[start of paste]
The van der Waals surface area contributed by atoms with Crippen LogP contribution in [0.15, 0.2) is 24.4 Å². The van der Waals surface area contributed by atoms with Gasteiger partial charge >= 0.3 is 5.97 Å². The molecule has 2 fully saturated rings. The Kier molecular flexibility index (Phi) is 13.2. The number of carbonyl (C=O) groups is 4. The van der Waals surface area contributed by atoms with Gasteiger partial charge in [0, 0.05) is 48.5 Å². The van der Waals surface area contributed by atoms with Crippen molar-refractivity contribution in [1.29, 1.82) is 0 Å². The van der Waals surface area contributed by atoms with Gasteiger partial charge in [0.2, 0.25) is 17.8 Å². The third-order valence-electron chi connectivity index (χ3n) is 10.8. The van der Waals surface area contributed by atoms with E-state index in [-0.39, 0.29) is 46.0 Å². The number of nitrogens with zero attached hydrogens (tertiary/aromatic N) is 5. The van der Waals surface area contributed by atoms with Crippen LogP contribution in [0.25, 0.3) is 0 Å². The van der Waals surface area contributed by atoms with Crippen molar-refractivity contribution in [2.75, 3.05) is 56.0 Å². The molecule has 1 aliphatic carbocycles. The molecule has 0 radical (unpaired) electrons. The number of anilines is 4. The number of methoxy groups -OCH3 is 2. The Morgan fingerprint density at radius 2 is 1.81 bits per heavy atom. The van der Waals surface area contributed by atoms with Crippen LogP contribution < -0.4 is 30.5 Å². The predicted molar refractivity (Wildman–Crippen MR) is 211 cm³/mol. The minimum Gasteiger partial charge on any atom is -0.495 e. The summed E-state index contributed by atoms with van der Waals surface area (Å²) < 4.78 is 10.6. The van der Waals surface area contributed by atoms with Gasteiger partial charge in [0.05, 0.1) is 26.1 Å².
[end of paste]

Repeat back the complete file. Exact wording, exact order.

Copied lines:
The van der Waals surface area contributed by atoms with Crippen LogP contribution in [0.15, 0.2) is 24.4 Å². The van der Waals surface area contributed by atoms with Gasteiger partial charge >= 0.3 is 5.97 Å². The molecule has 2 fully saturated rings. The Kier molecular flexibility index (Phi) is 13.2. The number of carbonyl (C=O) groups is 4. The van der Waals surface area contributed by atoms with Gasteiger partial charge in [0, 0.05) is 48.5 Å². The van der Waals surface area contributed by atoms with Crippen molar-refractivity contribution in [1.29, 1.82) is 0 Å². The van der Waals surface area contributed by atoms with Gasteiger partial charge in [0.2, 0.25) is 17.8 Å². The third-order valence-electron chi connectivity index (χ3n) is 10.8. The van der Waals surface area contributed by atoms with E-state index in [-0.39, 0.29) is 46.0 Å². The number of nitrogens with zero attached hydrogens (tertiary/aromatic N) is 5. The van der Waals surface area contributed by atoms with Crippen LogP contribution in [0.25, 0.3) is 0 Å². The van der Waals surface area contributed by atoms with Crippen molar-refractivity contribution in [2.75, 3.05) is 56.0 Å². The molecule has 1 aliphatic carbocycles. The molecule has 0 radical (unpaired) electrons. The number of anilines is 4. The number of methoxy groups -OCH3 is 2. The Morgan fingerprint density at radius 2 is 1.81 bits per heavy atom. The van der Waals surface area contributed by atoms with Crippen LogP contribution < -0.4 is 30.5 Å². The predicted molar refractivity (Wildman–Crippen MR) is 211 cm³/mol. The minimum Gasteiger partial charge on any atom is -0.495 e. The summed E-state index contributed by atoms with van der Waals surface area (Å²) < 4.78 is 10.6. The van der Waals surface area contributed by atoms with Gasteiger partial charge in [0.05, 0.1) is 26.1 Å².